NJML: NBD… JK

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NJML: NBD… JK

Art credits to Joyce An!

Art credits to Joyce An!

Art credits to Joyce An!

Art credits to Joyce An!

Avani Bhargava ‘16, Editor-in-Chief

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It is 6:45AM. The hallways of Ridge High School, normally empty and undisturbed at this ungodly hour, are oddly occupied by students walking toward the 500 wing. Some move briskly, others in a zombie-like fashion, disgruntled to be deprived of an extra fifteen minutes of sleep. In the 500 wing, peaceful quietude transforms into an anticipatory buzz of socialization as hordes of eager students wait outside math classrooms. Around 6:55, the math teachers begin to open their doors, and the race begins. In the dog-eat-dog world of math problems and extra credit, it’s every man (or woman) for him- (or her-) self. This is NJML.

One day per month, October through March, a highly unusual phenomenon takes place within the math classrooms of Ridge High School: hundreds of students voluntarily take six-question-long math quizzes, developed by the New Jersey Math League (NJML). The questions range from relatively simple geometry-based “thinkers” to variable-happy doozies that rely on a solid grasp of mathematical concepts—and a degree of creativity—to solve.

This year, NJML has surged in popularity; math teacher Mr. Boop says incredulously of its attendance, “It’s gotten crazy. Turnout has been insane.” In past years, the number of students taking the test averaged between 300 and 320; at the November 2015 contest, there were a staggering 357 students in attendance.

According to Mr. Boop, the sole grader of NJML tests at Ridge, grading the tests themselves is a relatively quick task (1.5 hours, to be exact). But with such a large number of tests to sift through, organizing, recording and returning the scores with the help of his Business Ed students can take up to 6 hours in total.

So, why do Ridge High School students so enthusiastically make the early morning pilgrimage to school each month? The answer may lie largely in the extra credit incentive: in every class in the math department, students receive one point of extra credit for each correctly answered question, with a maximum of ten such points allowed per marking period (leftover extra credit points roll over to the next marking period). If students are enrolled in multiple math classes—for example, a standard math course such as Pre-Calculus along with AP Statistics or AP Computer Science (or all three)—they receive the points in each of those classes.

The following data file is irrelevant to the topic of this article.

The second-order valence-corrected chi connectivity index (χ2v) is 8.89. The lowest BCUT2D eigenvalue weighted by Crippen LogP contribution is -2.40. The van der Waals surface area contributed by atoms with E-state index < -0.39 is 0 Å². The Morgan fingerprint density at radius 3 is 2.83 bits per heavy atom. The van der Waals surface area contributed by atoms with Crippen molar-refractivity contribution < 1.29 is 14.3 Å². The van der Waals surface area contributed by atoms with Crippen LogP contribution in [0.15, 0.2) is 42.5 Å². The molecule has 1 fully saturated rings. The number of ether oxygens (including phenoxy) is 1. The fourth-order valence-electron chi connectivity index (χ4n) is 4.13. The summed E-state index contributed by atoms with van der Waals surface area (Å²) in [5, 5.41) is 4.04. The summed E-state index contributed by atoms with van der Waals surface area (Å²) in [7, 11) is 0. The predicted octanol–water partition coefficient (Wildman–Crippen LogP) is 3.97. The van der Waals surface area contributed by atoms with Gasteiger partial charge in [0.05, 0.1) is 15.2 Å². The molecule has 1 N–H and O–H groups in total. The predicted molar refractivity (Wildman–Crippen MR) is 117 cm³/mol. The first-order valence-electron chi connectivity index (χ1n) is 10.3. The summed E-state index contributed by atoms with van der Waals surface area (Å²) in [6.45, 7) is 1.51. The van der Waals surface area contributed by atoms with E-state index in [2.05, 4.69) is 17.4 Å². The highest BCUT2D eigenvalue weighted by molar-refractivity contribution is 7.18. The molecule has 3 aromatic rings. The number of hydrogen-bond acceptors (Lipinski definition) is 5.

While most think fondly of NJML as a grade-boosting opportunity, many also use the state-wide contest as training grounds for even tougher math competitions. Timothy Tang ’16 remarks, “I would definitely say it’s worthwhile for practice purposes. For other schools in the state, which don’t offer extra credit for NJML problems, many of the students who are passionate about Olympiad math get up in the morning to do them nonetheless…[and] go on to participate in competitions such as the AMC, AIME, PUMaC, and HMMT. I think they’re a bit better prepared for those advanced competitions thanks to NJML.”

Tang, who finished last year with the fourth-highest cumulative NJML score in the state, lauds another benefit of participating in NJML: “Personally, doing NJML forces me into a state of super-alertness early in the morning, which is similar to drinking coffee.”

Raveesh Koul ’17 echoes this sentiment, classifying NJML as a “good warm-up for the rest of the day” and “a place to stimulate creative thoughts.” He also comments on the unique nature of the NJML problems themselves: “In the NJML, all the questions can be solved with some simple math, but the difficult aspect of the contest is how to manipulate the simple math to answer the problem.”

Notably, as Koul says, the challenge of NJML lies not in having intricate knowledge of higher-level math, but in using knowledge of certain foundational concepts to “crack” the problems and solve them efficiently.

The Ridge Computer Science Club has taken steps to bring the American Computer Science League (ACSL) contest—a contest similar to NJML, but which tests Computer Science concepts – to Ridge as well. If these efforts are successful, only the future will tell if the extra credit policy for students enrolled in the AP Computer Science course at Ridge will receive revision.

Andrea Zhang ’18 summarizes, with a brevity akin to the short yet meaningful NJML tests themselves, the main draws of NJML for her and others: “1) I like math. 2) NJML’s math problems are usually quite interesting. 3) Extra credit.”

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